Do we still need to blog? We have Twitter and Facebook where we can publish, connect, engage and debate with an update and a like button. Foursquare and Plancast let us inform the world of our whereabouts and our gonna be’s. Posterous and Tumblr give us the option to lifestream in a freestyle way. All of these alternatives are easier and less time consuming than posting on a regular basis.
But over the last couple of years I’ve found the advantages of blogging in a structured manner far outweigh the commitment of time and energy. Here’s why I’m doing it. If you stop by here frequently regularly, I’d love to hear your reactions. And if you’re a blogger as well, I’m curious what drives you to continue.
Focus your thinking
Interestingly the best reason to write doesn’t have to do with reaching an audience. Blogging helps you think more clearly, explore a subject, develop a point of view and reach conclusions. We carry an inordinate number of disparate thoughts around in our brains. Sometimes writing them down, editing them and challenging your own thinking is invaluable.
Find your tribe
Ben Malbon once told me he wants to work with the smartest people in the world and they obviously can’t all work for his company. So he has to find them somewhere else. Blogging by nature connects you to those who think about the same stuff you think about. You write a piece; someone posts it on Twitter; someone else sees the link, reads it and comments — possibly referencing another writer you’d find interesting — and your tribe has just grown.
Discover better sources of content
In an age of sharing, participation and conversation, you quickly realize that a blog is not a discrete property, rather it’s part of a larger eco-system, connected via readers, other bloggers who explore the same topics, and comment streams that start in one place and move across the web. All of which provide you with links to additional content that makes you smarter.
Learn from your readers
This is perhaps my favorite aspect of blogging. Rarely do I write something that doesn’t get modified, added to, or questioned by someone. Could be a regular reader who’s comfortable calling me out, or a first time visitor who’s inspired to share something I don’t know about. You might be lucky enough to find someone like Ben Kunz to show up and challenge your every premise.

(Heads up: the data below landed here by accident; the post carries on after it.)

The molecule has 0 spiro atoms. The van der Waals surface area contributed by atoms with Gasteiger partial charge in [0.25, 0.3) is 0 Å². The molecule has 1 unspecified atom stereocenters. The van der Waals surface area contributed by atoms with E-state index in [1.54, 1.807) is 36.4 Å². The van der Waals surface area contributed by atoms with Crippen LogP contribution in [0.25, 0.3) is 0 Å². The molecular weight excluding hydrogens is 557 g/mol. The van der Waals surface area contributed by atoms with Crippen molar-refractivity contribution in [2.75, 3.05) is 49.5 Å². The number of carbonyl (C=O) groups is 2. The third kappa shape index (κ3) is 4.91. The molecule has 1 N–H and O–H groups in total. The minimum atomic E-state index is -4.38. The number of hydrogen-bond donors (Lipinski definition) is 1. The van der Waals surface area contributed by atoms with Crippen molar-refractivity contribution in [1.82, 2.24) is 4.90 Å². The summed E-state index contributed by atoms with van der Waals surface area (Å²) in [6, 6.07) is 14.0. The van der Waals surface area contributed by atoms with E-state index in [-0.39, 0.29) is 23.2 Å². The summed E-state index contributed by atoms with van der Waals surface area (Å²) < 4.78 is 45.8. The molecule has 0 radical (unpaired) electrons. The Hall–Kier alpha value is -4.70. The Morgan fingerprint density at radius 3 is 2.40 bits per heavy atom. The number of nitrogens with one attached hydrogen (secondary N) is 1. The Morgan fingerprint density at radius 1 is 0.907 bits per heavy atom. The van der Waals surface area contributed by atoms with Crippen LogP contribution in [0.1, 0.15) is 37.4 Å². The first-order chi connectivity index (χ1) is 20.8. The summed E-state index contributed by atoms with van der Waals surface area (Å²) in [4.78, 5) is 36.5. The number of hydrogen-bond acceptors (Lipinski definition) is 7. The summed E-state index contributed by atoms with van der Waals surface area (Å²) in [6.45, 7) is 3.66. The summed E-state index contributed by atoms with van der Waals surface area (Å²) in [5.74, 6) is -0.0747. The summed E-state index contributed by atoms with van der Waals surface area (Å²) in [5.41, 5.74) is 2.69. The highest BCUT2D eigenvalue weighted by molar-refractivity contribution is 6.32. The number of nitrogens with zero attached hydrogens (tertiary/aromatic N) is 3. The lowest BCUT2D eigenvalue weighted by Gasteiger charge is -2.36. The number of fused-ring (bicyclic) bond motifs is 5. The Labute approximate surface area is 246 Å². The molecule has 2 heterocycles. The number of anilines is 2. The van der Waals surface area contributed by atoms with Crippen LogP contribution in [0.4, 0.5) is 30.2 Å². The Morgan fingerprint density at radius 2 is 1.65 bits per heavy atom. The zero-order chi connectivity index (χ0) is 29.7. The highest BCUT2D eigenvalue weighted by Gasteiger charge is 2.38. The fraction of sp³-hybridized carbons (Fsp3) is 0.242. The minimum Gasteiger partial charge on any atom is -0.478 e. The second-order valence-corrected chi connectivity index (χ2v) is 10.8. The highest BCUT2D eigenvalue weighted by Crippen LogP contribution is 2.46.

Understand inbound marketing
This is an added benefit. But in an age when outbound advertising is getting less and less effective, blogging is an opportunity to learn all about SEO, inbound links, search results and analytics. You know when a post works, whether it gets attention, and how long someone has spent with it. Spend just a small amount of time on learning this stuff and you have a new language and set of skills that increases your value to clients.
If you’re someone who has to speak or present frequently, blogging gives you a head start on any material you have to create. Inevitably your past posts become the foundation and themes for presentations, talks and panels. They also become an opportunity to crowdsource ideas, answers, suggestions and get your readers to actually help you out.
Build your business
This is not a for-profit enterprise, but it’s helped prospective clients discover both me and Mullen and it’s also been a marketing tool for the agency’s new business efforts. You can’t very well claim to have much expertise in the digital space or in social media if you’re not using it yourself. A blog that gets read and referred to helps to convince clients you know what you’re talking about.
Experiment and fail
You can try things with a blog that you can’t necessarily put into practice in real life. Post something crazy, rant a little, proffer a hypothesis and see what kind of reaction it gets. It’s also a chance to say things that turn out to be stupid and wrong. What the hell? It’s just a blog.
Preserve your stream
This is a topic worthy of numerous posts. We still don’t own our own streams. Sure you have your status updates and online photos. But if you really want a stream of your entire life you’d need not only your status but your health, expenses, music, travel and thoughts aggregated in one easily accessible place. Not gonna happen for a while. A blog at least gives you a historic reference that you own and control. A great way to look back at what you were thinking and when.
Helps you avoid watching television
If you’ve read Clay Shirky’s new book, you know this basic premise: for the last 60 years, watching television has occupied the majority of our free time. Amazing to think that after generations of really working that all most of us did with the post war boom’s gift of free time was watch TV. Anyway, one of the best things about all things social is that it turns us into creators instead of passive spectators. May save us from getting Alzheimers. Blogging may take time, but there’s plenty of time available if you turn off the tube. You won’t be missing much.
There’s actually an 11th reason. Blogging is a chance to give something back: knowledge, advice, experience, or just your sense of humor. Somewhere along the line plenty of people must have helped you out. Why not do a little digital mentoring from your keyboard as a way of paying it forward?
What about you? Worth the time, energy and effort?